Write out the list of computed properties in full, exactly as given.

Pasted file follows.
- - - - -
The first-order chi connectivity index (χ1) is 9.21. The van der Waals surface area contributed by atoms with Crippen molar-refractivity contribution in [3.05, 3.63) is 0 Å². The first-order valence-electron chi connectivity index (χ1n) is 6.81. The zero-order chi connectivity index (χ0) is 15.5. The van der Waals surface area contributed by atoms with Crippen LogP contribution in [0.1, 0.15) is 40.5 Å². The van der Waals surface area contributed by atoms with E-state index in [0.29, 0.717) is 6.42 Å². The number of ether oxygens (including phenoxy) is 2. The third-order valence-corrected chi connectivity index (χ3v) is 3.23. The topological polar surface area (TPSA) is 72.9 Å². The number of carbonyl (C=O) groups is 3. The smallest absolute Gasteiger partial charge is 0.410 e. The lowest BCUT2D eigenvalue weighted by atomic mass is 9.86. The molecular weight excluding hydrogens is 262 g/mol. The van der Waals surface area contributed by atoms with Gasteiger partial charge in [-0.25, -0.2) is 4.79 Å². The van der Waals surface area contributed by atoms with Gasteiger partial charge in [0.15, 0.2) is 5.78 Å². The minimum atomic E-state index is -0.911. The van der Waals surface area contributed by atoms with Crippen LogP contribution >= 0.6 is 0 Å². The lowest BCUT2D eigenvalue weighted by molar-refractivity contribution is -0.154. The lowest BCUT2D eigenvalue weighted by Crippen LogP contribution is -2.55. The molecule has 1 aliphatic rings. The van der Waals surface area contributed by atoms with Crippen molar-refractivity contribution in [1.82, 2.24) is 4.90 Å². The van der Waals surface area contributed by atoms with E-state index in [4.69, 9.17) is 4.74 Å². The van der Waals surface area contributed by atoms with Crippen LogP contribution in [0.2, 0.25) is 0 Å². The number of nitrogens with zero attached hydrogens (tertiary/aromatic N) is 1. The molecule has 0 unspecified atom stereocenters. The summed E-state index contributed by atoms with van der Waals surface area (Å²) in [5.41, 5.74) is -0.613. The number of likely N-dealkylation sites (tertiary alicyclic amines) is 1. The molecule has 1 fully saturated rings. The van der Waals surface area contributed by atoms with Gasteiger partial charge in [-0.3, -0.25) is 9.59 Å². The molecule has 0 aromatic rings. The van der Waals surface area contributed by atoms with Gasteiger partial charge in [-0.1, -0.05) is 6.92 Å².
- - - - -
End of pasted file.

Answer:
The first-order chi connectivity index (χ1) is 9.21. The van der Waals surface area contributed by atoms with Crippen molar-refractivity contribution in [3.05, 3.63) is 0 Å². The first-order valence-electron chi connectivity index (χ1n) is 6.81. The zero-order chi connectivity index (χ0) is 15.5. The van der Waals surface area contributed by atoms with Crippen LogP contribution in [0.1, 0.15) is 40.5 Å². The van der Waals surface area contributed by atoms with E-state index in [0.29, 0.717) is 6.42 Å². The number of ether oxygens (including phenoxy) is 2. The third-order valence-corrected chi connectivity index (χ3v) is 3.23. The topological polar surface area (TPSA) is 72.9 Å². The number of carbonyl (C=O) groups is 3. The smallest absolute Gasteiger partial charge is 0.410 e. The lowest BCUT2D eigenvalue weighted by atomic mass is 9.86. The molecular weight excluding hydrogens is 262 g/mol. The van der Waals surface area contributed by atoms with Gasteiger partial charge in [-0.25, -0.2) is 4.79 Å². The van der Waals surface area contributed by atoms with Gasteiger partial charge in [0.15, 0.2) is 5.78 Å². The minimum atomic E-state index is -0.911. The van der Waals surface area contributed by atoms with Crippen LogP contribution >= 0.6 is 0 Å². The lowest BCUT2D eigenvalue weighted by molar-refractivity contribution is -0.154. The lowest BCUT2D eigenvalue weighted by Crippen LogP contribution is -2.55. The molecule has 1 aliphatic rings. The van der Waals surface area contributed by atoms with Crippen molar-refractivity contribution in [1.82, 2.24) is 4.90 Å². The van der Waals surface area contributed by atoms with E-state index in [4.69, 9.17) is 4.74 Å². The van der Waals surface area contributed by atoms with Crippen LogP contribution in [0.2, 0.25) is 0 Å². The number of nitrogens with zero attached hydrogens (tertiary/aromatic N) is 1. The molecule has 0 unspecified atom stereocenters. The summed E-state index contributed by atoms with van der Waals surface area (Å²) in [5.41, 5.74) is -0.613. The number of likely N-dealkylation sites (tertiary alicyclic amines) is 1. The molecule has 1 fully saturated rings. The van der Waals surface area contributed by atoms with Gasteiger partial charge in [-0.3, -0.25) is 9.59 Å². The molecule has 0 aromatic rings. The van der Waals surface area contributed by atoms with Gasteiger partial charge in [-0.1, -0.05) is 6.92 Å².